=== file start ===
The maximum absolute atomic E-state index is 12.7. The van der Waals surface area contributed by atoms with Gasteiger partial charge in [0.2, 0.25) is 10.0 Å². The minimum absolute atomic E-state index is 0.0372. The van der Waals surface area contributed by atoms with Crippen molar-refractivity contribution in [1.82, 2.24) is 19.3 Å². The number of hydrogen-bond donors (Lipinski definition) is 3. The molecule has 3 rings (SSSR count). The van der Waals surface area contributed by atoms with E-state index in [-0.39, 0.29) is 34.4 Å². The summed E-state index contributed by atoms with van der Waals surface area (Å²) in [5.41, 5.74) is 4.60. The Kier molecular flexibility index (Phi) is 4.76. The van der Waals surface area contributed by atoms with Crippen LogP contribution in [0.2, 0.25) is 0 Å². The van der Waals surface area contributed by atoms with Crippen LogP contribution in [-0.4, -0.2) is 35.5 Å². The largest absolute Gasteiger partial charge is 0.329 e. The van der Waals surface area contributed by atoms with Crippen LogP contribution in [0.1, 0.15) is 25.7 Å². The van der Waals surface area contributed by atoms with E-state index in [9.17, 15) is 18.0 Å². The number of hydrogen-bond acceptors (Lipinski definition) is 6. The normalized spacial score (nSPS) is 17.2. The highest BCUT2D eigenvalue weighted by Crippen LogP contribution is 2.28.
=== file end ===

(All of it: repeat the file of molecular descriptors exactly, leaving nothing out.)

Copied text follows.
The maximum absolute atomic E-state index is 12.7. The van der Waals surface area contributed by atoms with Gasteiger partial charge in [0.2, 0.25) is 10.0 Å². The minimum absolute atomic E-state index is 0.0372. The van der Waals surface area contributed by atoms with Crippen molar-refractivity contribution in [1.82, 2.24) is 19.3 Å². The number of hydrogen-bond donors (Lipinski definition) is 3. The molecule has 3 rings (SSSR count). The van der Waals surface area contributed by atoms with E-state index in [-0.39, 0.29) is 34.4 Å². The summed E-state index contributed by atoms with van der Waals surface area (Å²) in [5.41, 5.74) is 4.60. The Kier molecular flexibility index (Phi) is 4.76. The van der Waals surface area contributed by atoms with Crippen LogP contribution in [0.2, 0.25) is 0 Å². The van der Waals surface area contributed by atoms with Crippen LogP contribution in [-0.4, -0.2) is 35.5 Å². The largest absolute Gasteiger partial charge is 0.329 e. The van der Waals surface area contributed by atoms with Crippen LogP contribution in [0.1, 0.15) is 25.7 Å². The van der Waals surface area contributed by atoms with E-state index in [9.17, 15) is 18.0 Å². The number of hydrogen-bond acceptors (Lipinski definition) is 6. The normalized spacial score (nSPS) is 17.2. The highest BCUT2D eigenvalue weighted by Crippen LogP contribution is 2.28.